HI; 6 BO; cts 18 gave 4-8, m 6.06. 

A. cicilica Carr. 7-8 (occ 9) HI. 

A. concolor (Gord.) Engelm. 6 SU Cts 68 
gave 2-7, 5.7 ± .04 a .36. 

A. concolor violacea (Roezl.) Beiss. Cts 112 
gave 4-8, m 5.84 ± .08 a .74. 

A. firma Sieb. and Zucc. Cts 57 gave 3-5, 
m 3.98 ± .05 a .35. 

A. Fraseri (Pursh.) Poir. 4-6 BO; 5 S; cts 
71 gave 4-5, m 4.09 ± .03 a .40. 

A. grandis Hindi. 5-6 HI; 6 SU; cts 110 gave 
7-12, m 8.58 ± .10 a 1.03. 

A. homolepis Sieb. and Zucc. (A. brachy¬ 
phylla Maxim.) 4 BO. 

A. lasiocarpa (Hook.) Nutt. 4-5 BO; 10 
(’error?) HI usually 4 SU cts 133 gave 3-8, 
m 4.44 ± .15 ct 1.73; cts of 33 by Mr. Phillip 
Haddock gave 4-6, m 4.85 (A subalpina 
Engel.) 5-6 DJ. 

A. lasiocarpa var. arizonica (Merriam) 
Lemm. 4-5 HI; 4 SU. 

A. magnifica Murr. 5 BO; 7-8 HI: 9 HF cts 
45 gave 6-12, m 8.71 ± .02 a 1.09. 

A. magnifica shastensis Lemm. 9-13, usu¬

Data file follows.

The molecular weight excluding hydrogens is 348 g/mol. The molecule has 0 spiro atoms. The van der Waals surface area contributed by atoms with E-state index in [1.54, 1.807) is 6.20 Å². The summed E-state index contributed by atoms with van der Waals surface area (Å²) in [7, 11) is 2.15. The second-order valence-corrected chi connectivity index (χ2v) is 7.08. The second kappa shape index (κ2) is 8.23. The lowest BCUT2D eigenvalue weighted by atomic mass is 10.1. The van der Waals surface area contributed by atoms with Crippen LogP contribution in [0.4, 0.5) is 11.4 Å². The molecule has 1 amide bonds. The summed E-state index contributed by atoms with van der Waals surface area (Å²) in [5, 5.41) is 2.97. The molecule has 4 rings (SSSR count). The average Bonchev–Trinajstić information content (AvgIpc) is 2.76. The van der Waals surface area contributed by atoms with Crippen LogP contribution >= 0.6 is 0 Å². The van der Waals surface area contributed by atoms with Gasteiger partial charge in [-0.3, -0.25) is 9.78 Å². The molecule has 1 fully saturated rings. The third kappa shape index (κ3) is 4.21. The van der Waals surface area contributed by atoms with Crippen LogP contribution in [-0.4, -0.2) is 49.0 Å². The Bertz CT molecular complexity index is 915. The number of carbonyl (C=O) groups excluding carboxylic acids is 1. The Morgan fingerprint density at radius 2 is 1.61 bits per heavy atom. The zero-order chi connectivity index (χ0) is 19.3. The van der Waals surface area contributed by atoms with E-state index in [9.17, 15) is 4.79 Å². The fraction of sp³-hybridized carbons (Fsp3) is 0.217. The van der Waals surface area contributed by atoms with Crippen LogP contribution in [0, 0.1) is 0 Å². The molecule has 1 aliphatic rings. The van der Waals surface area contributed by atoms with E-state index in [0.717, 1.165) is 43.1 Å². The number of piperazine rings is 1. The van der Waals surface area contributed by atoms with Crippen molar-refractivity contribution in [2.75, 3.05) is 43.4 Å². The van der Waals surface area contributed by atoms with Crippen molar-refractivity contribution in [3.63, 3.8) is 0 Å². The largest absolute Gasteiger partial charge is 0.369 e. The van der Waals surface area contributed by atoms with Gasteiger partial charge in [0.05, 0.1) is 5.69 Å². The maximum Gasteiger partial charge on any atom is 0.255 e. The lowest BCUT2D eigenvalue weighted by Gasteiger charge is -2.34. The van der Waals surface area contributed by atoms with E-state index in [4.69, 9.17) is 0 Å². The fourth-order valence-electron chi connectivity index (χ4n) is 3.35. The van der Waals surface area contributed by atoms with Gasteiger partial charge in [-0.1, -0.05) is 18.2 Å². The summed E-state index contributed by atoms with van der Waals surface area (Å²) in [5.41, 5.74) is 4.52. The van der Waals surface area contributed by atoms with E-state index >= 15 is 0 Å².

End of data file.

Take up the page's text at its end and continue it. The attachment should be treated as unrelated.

ally 12 SU. 

A. nobilis Lindl. 5-6 (occ 4 & 7) HI; 4-7 H; 

6- 7 SU; cts 57 gave 4-6, m 5.19 ± .05 a .43'. 
A. Nordmanniana (Steven.) Spach. 6-7 (rly 

4 and 5) HI; 5-7 BO. 

A. numidica Carr. 6-7 HI. 

A. pectinata DC. See A. alba. 

A. Pindrow Royle 5 usually, HI. 

A. Pinsapo Boiss. 7 CA; 5-7 BO; 7 HO; 
5-7 HI. Cts 99 gave 4-8, m 6.34 ± .09 a .89. 

A. religiosa Lindl. 5 (occ 6 and 7) HI. 

A. sibirica Ledeb. 4 HI; 3-4 BO. Cts 57 
gave 3-5, m 3.95 ± .08 a .52. 

A. spectabilis (.Don.) Spach. (A. Webbiana 
Lindl.) 5-7 BO; 4 M. 

A. subalpina Engelm. See A. lasiocarpa. 

A. Veitchii Lindl. 3-5, usually 4 BO; HI. 
Cts 25 gave 3-4, m 3.60. 

A. venusta (Dougl.) K. Koch. (A. brac¬ 
teata Nutt.) 5-7 HI, 7 SU; Cts 21 gave 5-7; 
cts 174 by Phillip Haddock gave 6-8, 
m 6.56. 

A. Webbiana. See A. spectabilis. 


A. pyramidalis Miq. 2 CC, G, L, HF, SA. 

AGATHIS Salisb. (Dammara) 2 G, P. 

ARAUCARIA Jusseau. 4 sp m. 3. 

A. araucana (Moline) K. Koch. (A. im- 
bricata Pav.) 2 D, HI, HF; 2-4 BA, 3 or 4 
Strasb. Cts gave 2 and 4, m 3.60. 

A. angustifolia O. Kuntze. (A. brasiliana 
Rich.) 2 HF. 

A. Bidwilli Hook. 2 HF. 

A. excelsa Br\ 4 HI. 

BIOTA Endl. 2. 

B. orientalis Endl. 2-3 HI (Thuja orien- 
talis B.) 2 D; 2-3 C, L. Cts 33 gave 2-3, 
m 2.06. 


C. sp. 2 SA, HF (Frenela) 3 G. 

C. quadrivalvis See Tetraclinis articutata.